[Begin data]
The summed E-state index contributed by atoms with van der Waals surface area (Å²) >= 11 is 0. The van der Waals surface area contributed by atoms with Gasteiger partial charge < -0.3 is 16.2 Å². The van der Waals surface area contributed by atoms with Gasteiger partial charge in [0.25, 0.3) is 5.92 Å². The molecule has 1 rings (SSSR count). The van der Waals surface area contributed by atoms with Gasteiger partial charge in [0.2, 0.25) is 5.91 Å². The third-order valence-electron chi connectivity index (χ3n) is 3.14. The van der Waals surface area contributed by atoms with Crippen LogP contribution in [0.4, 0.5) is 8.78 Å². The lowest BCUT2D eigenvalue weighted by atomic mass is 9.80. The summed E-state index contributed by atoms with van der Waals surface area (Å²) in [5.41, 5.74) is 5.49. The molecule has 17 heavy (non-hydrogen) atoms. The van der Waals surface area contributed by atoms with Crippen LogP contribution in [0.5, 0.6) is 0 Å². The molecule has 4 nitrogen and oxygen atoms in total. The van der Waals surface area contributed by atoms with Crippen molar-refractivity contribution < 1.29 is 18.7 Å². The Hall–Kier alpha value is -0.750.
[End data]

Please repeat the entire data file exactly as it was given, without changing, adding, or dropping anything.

The summed E-state index contributed by atoms with van der Waals surface area (Å²) >= 11 is 0. The van der Waals surface area contributed by atoms with Gasteiger partial charge < -0.3 is 16.2 Å². The van der Waals surface area contributed by atoms with Gasteiger partial charge in [0.25, 0.3) is 5.92 Å². The molecule has 1 rings (SSSR count). The van der Waals surface area contributed by atoms with Gasteiger partial charge in [0.2, 0.25) is 5.91 Å². The third-order valence-electron chi connectivity index (χ3n) is 3.14. The van der Waals surface area contributed by atoms with Crippen LogP contribution in [0.4, 0.5) is 8.78 Å². The lowest BCUT2D eigenvalue weighted by atomic mass is 9.80. The summed E-state index contributed by atoms with van der Waals surface area (Å²) in [5.41, 5.74) is 5.49. The molecule has 17 heavy (non-hydrogen) atoms. The van der Waals surface area contributed by atoms with Crippen LogP contribution in [0.5, 0.6) is 0 Å². The molecule has 4 nitrogen and oxygen atoms in total. The van der Waals surface area contributed by atoms with Crippen molar-refractivity contribution < 1.29 is 18.7 Å². The Hall–Kier alpha value is -0.750.